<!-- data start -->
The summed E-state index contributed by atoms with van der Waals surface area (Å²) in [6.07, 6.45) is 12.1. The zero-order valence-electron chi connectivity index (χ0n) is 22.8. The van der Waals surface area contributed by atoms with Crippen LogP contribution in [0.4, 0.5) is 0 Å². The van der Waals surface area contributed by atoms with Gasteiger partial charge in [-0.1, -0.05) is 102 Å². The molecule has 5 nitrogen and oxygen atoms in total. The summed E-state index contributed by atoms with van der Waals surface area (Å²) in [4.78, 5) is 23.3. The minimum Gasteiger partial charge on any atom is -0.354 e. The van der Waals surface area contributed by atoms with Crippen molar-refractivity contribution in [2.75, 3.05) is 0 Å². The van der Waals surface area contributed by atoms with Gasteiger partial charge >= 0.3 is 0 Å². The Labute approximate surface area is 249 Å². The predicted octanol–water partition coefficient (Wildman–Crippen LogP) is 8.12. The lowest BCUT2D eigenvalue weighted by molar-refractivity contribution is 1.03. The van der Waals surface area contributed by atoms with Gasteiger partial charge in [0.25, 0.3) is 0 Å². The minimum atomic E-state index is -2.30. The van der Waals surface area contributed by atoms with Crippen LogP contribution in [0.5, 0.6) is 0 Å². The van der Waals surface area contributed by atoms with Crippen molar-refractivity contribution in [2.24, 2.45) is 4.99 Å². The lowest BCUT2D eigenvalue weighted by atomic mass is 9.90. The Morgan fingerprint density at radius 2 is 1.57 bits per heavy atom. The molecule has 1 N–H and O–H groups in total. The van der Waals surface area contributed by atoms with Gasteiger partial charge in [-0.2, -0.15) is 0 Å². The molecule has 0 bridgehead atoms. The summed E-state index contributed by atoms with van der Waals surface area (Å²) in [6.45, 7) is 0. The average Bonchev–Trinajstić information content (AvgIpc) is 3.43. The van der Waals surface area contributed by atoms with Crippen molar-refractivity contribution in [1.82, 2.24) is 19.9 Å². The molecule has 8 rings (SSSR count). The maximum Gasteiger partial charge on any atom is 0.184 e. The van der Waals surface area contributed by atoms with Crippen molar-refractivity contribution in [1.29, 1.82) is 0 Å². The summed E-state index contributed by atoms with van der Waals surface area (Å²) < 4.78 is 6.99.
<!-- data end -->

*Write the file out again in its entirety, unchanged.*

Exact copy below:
The summed E-state index contributed by atoms with van der Waals surface area (Å²) in [6.07, 6.45) is 12.1. The zero-order valence-electron chi connectivity index (χ0n) is 22.8. The van der Waals surface area contributed by atoms with Crippen LogP contribution in [0.4, 0.5) is 0 Å². The van der Waals surface area contributed by atoms with Gasteiger partial charge in [-0.1, -0.05) is 102 Å². The molecule has 5 nitrogen and oxygen atoms in total. The summed E-state index contributed by atoms with van der Waals surface area (Å²) in [4.78, 5) is 23.3. The minimum Gasteiger partial charge on any atom is -0.354 e. The van der Waals surface area contributed by atoms with Crippen molar-refractivity contribution in [2.75, 3.05) is 0 Å². The van der Waals surface area contributed by atoms with Gasteiger partial charge >= 0.3 is 0 Å². The Labute approximate surface area is 249 Å². The predicted octanol–water partition coefficient (Wildman–Crippen LogP) is 8.12. The lowest BCUT2D eigenvalue weighted by molar-refractivity contribution is 1.03. The van der Waals surface area contributed by atoms with Gasteiger partial charge in [0.25, 0.3) is 0 Å². The minimum atomic E-state index is -2.30. The van der Waals surface area contributed by atoms with Crippen LogP contribution in [0.5, 0.6) is 0 Å². The van der Waals surface area contributed by atoms with Crippen molar-refractivity contribution in [2.24, 2.45) is 4.99 Å². The lowest BCUT2D eigenvalue weighted by atomic mass is 9.90. The Morgan fingerprint density at radius 2 is 1.57 bits per heavy atom. The molecule has 1 N–H and O–H groups in total. The van der Waals surface area contributed by atoms with Gasteiger partial charge in [-0.2, -0.15) is 0 Å². The molecule has 0 bridgehead atoms. The summed E-state index contributed by atoms with van der Waals surface area (Å²) in [6.45, 7) is 0. The average Bonchev–Trinajstić information content (AvgIpc) is 3.43. The van der Waals surface area contributed by atoms with Crippen molar-refractivity contribution in [1.82, 2.24) is 19.9 Å². The molecule has 8 rings (SSSR count). The maximum Gasteiger partial charge on any atom is 0.184 e. The van der Waals surface area contributed by atoms with Crippen molar-refractivity contribution in [1.29, 1.82) is 0 Å². The summed E-state index contributed by atoms with van der Waals surface area (Å²) < 4.78 is 6.99.